Currently, the feminist scholarship is divided on the relative importance of gender and ethnicity in the context of violence endured by women in genocide. Instead of treating “women” as a unified category and transcending history, space and boundaries, there is a need for detranscendentalization within the feminist discourse on representation of women’s experiences in genocide.

Canadian Journal of Communication

Gender and Genocide: A Research-Creation Project

Published: Jan 12, 2014 by Canadian Journal of Communication
Authors: Azra Rashid

Nationalism, rooted in the word nation, binds individuals to an imaginary home- land by virtue of shared characteristics, ethnicity, and landscape. Feminist scholarship has demonstrated that nationalism is gendered, crafted to serve masculine privilege. Genocide occurs when nationalism, itself a product of imagination, creates imaginary subjects, who fight over imaginary homelands, and the site of violence becomes women’s bodies.

Revue africaine de communication: Médias, conflits et droits humains

Reconstruction of Identity in Post-Genocide Rwanda

Published: Jan 01, 2014 by Revue africaine de communication: Médias, conflits et droits humains
Authors: Azra Rashid

Identity is positional and strategic; it is constructed, deconstructed and reconstructed depending on the conditions and scenarios facing an individual or group. This paper, through the use of a case study, argues that if identities are constructed in relation to the "other", then they can also be deconstructed as a result of crimes of mass atrocity such as genocide, and then reconstructed in a post-genocide scenario.


Dishonour Defied

Published: Dec 12, 2007

"Dishonour Defied" is a feature length documentary film on rape and status of women in Pakistan, focusing on the story of Mukhtar Mai who was gang raped in a remote village in Pakistan on the orders of a tribal council. Unlike many women before her Mukhtar Mai decided to confront her assailants. Dishonour Defied is the story of how Mukhtar Mai made a life with courage after the tragedy that befell her.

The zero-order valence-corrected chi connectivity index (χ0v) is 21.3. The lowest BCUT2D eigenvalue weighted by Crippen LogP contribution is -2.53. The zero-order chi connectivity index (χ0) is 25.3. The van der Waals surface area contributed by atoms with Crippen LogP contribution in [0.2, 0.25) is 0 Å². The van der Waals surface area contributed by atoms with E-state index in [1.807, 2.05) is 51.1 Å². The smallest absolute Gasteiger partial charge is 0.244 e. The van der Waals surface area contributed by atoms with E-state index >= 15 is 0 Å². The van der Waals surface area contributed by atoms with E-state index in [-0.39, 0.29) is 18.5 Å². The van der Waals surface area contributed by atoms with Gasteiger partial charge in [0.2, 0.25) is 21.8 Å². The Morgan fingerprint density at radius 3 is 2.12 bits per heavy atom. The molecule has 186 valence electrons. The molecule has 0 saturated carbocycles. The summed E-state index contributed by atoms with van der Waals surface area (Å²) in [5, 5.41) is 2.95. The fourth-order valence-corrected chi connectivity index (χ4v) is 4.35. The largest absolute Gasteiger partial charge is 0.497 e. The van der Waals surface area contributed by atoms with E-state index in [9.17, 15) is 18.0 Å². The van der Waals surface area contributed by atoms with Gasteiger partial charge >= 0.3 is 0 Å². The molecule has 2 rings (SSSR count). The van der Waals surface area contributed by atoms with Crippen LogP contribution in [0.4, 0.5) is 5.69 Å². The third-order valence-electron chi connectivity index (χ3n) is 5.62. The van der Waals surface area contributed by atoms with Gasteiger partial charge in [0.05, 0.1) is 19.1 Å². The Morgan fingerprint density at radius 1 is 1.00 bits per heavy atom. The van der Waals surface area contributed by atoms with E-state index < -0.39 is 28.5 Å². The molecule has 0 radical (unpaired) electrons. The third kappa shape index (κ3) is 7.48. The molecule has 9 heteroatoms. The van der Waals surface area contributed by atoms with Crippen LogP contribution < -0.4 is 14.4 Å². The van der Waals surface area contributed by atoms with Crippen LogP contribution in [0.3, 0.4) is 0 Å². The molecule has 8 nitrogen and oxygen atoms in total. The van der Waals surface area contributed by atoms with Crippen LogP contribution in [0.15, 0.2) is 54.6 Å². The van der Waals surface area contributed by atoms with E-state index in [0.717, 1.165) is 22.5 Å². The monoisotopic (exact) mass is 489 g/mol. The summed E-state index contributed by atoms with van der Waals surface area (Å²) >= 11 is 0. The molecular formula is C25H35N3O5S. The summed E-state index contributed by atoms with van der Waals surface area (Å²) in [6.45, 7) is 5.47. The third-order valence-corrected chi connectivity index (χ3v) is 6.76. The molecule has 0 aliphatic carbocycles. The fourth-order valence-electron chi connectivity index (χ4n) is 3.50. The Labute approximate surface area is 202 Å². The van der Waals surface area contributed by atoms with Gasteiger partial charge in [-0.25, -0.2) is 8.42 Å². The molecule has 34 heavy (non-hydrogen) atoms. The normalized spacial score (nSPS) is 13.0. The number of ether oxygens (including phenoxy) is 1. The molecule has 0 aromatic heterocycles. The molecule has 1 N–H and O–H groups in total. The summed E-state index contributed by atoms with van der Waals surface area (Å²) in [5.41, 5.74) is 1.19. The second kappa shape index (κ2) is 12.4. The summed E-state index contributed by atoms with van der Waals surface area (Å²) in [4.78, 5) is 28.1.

Unveiling the Abuse

Published: Dec 12, 2010

Unveiling the Abuse is a documentary about forced marriages in Canada and whether Canada's multicultural policies render women vulnerable to abuse at the hands of family in the name of culture and tradition. The documentary tells the story of Sandeep Chand, a Canadian woman of South Asian descent, who was forced into marriage twice by her family under the guise of the age-old tradition of "arranged marriage."

A Woman's Story

Published: Dec 12, 2015

A Woman’s Story is a documentary film that challenges the silencing of women’s pain and trauma in the mainstream discourses on genocide and offers an intimate portrait of three survivors – from the Holocaust, the 1971 genocide in Bangladesh, and the Rwandan genocide of 1994 – through their stories of survival and resilience.

A Woman's Place

Published: Oct 30, 2018

Food empowers individuals. “Food crisis,” heightened during times of war and genocide, is an inevitable result of colonization, militarization & corruption. In communities ravaged by death and destruction, women learn new skills to survive, including how to start and run their own businesses. Food for these women has become a statement of resistance as they turn the meaning of domestic space on its head and re-claim the space that was traditionally assigned to them without a choice.